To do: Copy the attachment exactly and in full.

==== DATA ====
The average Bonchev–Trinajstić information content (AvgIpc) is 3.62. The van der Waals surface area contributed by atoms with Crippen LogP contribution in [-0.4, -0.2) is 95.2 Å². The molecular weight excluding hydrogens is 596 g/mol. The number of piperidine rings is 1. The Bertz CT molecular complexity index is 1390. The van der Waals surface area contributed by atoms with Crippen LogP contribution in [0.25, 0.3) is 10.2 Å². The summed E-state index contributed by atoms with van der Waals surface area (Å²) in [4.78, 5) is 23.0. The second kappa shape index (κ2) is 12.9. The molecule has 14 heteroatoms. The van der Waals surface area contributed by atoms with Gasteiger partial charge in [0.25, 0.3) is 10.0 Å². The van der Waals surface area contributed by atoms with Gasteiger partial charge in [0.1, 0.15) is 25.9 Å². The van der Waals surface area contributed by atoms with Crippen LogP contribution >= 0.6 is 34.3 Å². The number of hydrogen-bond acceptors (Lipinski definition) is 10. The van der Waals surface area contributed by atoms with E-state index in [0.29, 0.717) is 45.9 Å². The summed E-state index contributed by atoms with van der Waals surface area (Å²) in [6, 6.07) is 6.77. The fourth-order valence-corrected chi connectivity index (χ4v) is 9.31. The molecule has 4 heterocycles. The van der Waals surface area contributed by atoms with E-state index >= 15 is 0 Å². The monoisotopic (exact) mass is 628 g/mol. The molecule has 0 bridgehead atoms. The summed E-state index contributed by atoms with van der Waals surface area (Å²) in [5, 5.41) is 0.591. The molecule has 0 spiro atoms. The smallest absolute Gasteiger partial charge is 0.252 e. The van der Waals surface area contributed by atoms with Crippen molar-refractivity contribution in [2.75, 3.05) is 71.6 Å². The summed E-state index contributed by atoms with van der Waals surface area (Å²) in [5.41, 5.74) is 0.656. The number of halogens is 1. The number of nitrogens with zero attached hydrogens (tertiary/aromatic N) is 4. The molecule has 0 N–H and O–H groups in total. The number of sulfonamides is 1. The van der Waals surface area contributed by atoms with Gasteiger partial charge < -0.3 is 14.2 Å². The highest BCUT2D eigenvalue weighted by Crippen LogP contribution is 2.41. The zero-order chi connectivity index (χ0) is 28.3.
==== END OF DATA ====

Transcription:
The average Bonchev–Trinajstić information content (AvgIpc) is 3.62. The van der Waals surface area contributed by atoms with Crippen LogP contribution in [-0.4, -0.2) is 95.2 Å². The molecular weight excluding hydrogens is 596 g/mol. The number of piperidine rings is 1. The Bertz CT molecular complexity index is 1390. The van der Waals surface area contributed by atoms with Crippen LogP contribution in [0.25, 0.3) is 10.2 Å². The summed E-state index contributed by atoms with van der Waals surface area (Å²) in [4.78, 5) is 23.0. The second kappa shape index (κ2) is 12.9. The molecule has 14 heteroatoms. The van der Waals surface area contributed by atoms with Gasteiger partial charge in [0.25, 0.3) is 10.0 Å². The van der Waals surface area contributed by atoms with Gasteiger partial charge in [0.1, 0.15) is 25.9 Å². The van der Waals surface area contributed by atoms with Crippen LogP contribution >= 0.6 is 34.3 Å². The number of hydrogen-bond acceptors (Lipinski definition) is 10. The van der Waals surface area contributed by atoms with E-state index in [0.29, 0.717) is 45.9 Å². The summed E-state index contributed by atoms with van der Waals surface area (Å²) in [6, 6.07) is 6.77. The fourth-order valence-corrected chi connectivity index (χ4v) is 9.31. The molecule has 4 heterocycles. The van der Waals surface area contributed by atoms with E-state index >= 15 is 0 Å². The monoisotopic (exact) mass is 628 g/mol. The molecule has 0 bridgehead atoms. The summed E-state index contributed by atoms with van der Waals surface area (Å²) in [5, 5.41) is 0.591. The molecule has 0 spiro atoms. The smallest absolute Gasteiger partial charge is 0.252 e. The van der Waals surface area contributed by atoms with Crippen molar-refractivity contribution in [2.75, 3.05) is 71.6 Å². The summed E-state index contributed by atoms with van der Waals surface area (Å²) in [5.41, 5.74) is 0.656. The number of halogens is 1. The number of nitrogens with zero attached hydrogens (tertiary/aromatic N) is 4. The molecule has 0 N–H and O–H groups in total. The number of sulfonamides is 1. The van der Waals surface area contributed by atoms with Gasteiger partial charge < -0.3 is 14.2 Å². The highest BCUT2D eigenvalue weighted by Crippen LogP contribution is 2.41. The zero-order chi connectivity index (χ0) is 28.3.